Tax Return Identity Theft is Still a Problem: How to Prevent Tax Fraud

Tax Return Identity Theft is Still a Problem: How to Prevent Tax Fraud

Tax filing season is behind us, and you may have noticed that electronically filing your tax return this year required you to jump through a few more hoops. The IRS has taken measures to curb the rise of tax filing identity theft, but it is still a major problem. Here are some of the changes made during this filing season:

  • Passwords for e-filing accounts now require a minimum of 8 digits and include certain special characters;
  • Signing into an online account now requires you to answer three security questions;
  • Online software providers are now required to implement new lockout procedures to limit the amount of time in your account and the number of login attempts;
  • Many software providers are requiring customers to verify their email addresses;
  • Most states are requiring that you provide your driver’s license number before filing a state return.

Though these measures cause greater inconvenience for taxpayers, the IRS believes they are necessary to keep consumers from becoming the victims of tax fraud.

To protect yourself from having your identity stolen, you need to be vigilant throughout the year, not just during tax filing season. Thieves are always out there trying to steal your personal information, and they tend to be even more aggressive during the off-season, when consumers tend to let their guard down.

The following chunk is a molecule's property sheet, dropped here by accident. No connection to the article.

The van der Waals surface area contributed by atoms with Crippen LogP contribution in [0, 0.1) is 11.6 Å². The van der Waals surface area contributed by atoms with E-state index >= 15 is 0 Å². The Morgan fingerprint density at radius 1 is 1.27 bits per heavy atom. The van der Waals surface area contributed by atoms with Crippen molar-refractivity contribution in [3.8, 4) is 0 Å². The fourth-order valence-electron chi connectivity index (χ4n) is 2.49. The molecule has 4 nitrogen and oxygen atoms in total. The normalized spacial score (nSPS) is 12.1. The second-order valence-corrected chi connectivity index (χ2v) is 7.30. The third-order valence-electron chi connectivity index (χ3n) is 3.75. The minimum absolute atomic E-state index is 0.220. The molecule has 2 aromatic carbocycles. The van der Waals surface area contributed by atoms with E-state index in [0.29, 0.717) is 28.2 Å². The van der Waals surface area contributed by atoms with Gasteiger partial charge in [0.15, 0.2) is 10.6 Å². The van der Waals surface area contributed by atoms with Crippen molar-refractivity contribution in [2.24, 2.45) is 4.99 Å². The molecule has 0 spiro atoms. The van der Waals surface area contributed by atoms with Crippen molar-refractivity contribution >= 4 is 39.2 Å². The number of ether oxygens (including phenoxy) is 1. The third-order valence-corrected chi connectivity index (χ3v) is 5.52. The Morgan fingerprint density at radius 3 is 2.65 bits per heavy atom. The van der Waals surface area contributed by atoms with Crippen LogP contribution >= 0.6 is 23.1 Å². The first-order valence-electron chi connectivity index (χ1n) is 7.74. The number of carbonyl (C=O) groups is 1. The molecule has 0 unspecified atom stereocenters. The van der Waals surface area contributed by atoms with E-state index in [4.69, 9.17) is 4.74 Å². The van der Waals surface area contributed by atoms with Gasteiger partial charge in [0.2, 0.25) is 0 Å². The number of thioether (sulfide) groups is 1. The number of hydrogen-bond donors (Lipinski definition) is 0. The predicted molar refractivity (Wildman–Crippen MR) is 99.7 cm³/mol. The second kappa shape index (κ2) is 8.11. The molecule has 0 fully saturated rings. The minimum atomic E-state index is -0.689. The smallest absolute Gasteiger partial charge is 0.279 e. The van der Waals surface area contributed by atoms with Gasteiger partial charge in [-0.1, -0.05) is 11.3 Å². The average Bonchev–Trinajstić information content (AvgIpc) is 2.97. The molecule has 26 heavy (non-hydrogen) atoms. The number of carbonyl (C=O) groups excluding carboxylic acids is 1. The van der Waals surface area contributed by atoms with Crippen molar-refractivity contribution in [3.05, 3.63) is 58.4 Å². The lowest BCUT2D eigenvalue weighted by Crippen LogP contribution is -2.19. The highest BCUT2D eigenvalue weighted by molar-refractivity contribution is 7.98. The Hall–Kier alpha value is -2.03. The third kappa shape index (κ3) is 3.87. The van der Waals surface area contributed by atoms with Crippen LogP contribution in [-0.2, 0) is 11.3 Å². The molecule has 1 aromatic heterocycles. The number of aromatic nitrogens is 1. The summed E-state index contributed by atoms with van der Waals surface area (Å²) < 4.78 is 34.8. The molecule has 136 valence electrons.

Here are some things you can do to reduce the chances of having your identity stolen:

Be Skeptical of Phone Calls and Emails

There are two things every taxpayer should know about phone calls and email. First of all, the IRS NEVER initiates contact with a taxpayer via the phone or email. The first form of communication from the IRS is always by regular mail. If anyone calls you claiming to be from the IRS and asking for personal information, ask them for their name, badge number and call back number. Then report them immediately by calling 1-800-366-4484. Along these same lines, do not share personal information (such as Social Security numbers, bank accounts, etc.) with anyone else you do not know that contacts you over the phone for any other reason.

If you receive an email claiming to be from the IRS, do NOT:

  • Reply
  • Open any attachments
  • Click on any links

Instead, forward the email to then delete the email.

Shred Documents with Personal Data

Many identity thieves collect the data for potential victims by dumpster diving. This is why every consumer should have a paper shredder. When it comes time to discard paperwork with personal information on it, always run it through a shredder rather than tossing it out in the garbage.

Protect Electronic Data

Information stored on your computer is also a common target for identity thieves. Be sure to keep this information protected with a firewall and anti-virus program. Unfortunately, not all firewalls and anti-virus programs are created equal. Many of the free programs are more than a week or two behind in keeping up with all the viruses out there. This makes them a far less secure option. Shop around and invest $50 or so a year on a quality anti-virus program so your electronic data can stay protected.

Carefully Select your Tax Filing PartnerCrime_Scam_Danger_Fraud_MI

With the security of your eFiling more vulnerable than ever before, it is essential to work with a professional who understands the importance of keeping your data as secure as possible. While some online software programs work well, there is no substitute for working directly with a local accounting firm. Carefully weigh your options in this area and select the right partner to ensure your chances of becoming the victim of tax fraud are minimized.


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